Such externally controlled conducting behaviour opens the door for applications in electronics with magnetic field sensors -- which are used to read data on hard disk drives -- biosensors and microelectromechanical systems (MEMS), as well as in spintronics with magnetic devices used to increase memory density.
At the quantum scale, materials characterised by thin-film structures composed of alternating magnetic and non-magnetic layers behave in a way that produces what is referred to as the Giant Magnetoresistance (GMR) effect. This discovery garnered Albert Fert and Peter Grünberg the 2007 Nobel Prize in Physics. In this study, the authors studied cobalt islands of between 5 nanometers (nm) and 25 nm, as well as iron islands of between 10 nm and 30 nm.
They found that the maximum values of the electric conductivity under an external magnetic field are obtained when the islands have a width of between 3 nm and 5 nm, with vacuum barriers of between 1 nm and 3 nm between them. However, they also observed that the tunnelling of electrons between the islands depends on the relative orientation of the direction of magnetisation in the adjacent islands and on the external magnetic field.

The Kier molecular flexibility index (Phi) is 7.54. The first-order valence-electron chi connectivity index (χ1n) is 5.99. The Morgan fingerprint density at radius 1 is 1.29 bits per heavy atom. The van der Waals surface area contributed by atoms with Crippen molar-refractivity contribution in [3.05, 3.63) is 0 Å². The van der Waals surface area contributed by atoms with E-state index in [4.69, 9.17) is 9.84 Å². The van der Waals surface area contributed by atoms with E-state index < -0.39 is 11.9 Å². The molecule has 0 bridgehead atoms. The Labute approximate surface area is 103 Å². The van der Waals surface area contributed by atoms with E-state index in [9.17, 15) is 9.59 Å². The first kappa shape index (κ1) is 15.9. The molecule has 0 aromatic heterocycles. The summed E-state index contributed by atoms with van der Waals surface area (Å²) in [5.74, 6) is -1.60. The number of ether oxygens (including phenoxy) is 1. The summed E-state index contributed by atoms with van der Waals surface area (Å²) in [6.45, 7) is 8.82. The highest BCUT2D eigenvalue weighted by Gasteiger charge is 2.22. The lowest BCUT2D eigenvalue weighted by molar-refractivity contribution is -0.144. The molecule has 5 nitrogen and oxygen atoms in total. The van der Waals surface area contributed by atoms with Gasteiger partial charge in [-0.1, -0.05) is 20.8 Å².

In addition, they determined that the electric conductivity is at a maximum when the magnetic moments in the adjacent granules are oriented in parallel, which leads to the tunnel magnetoresistance effect (TMR). The value of the tunneling magnetoresistance essentially depends on the interface properties of the insulator material between those islands.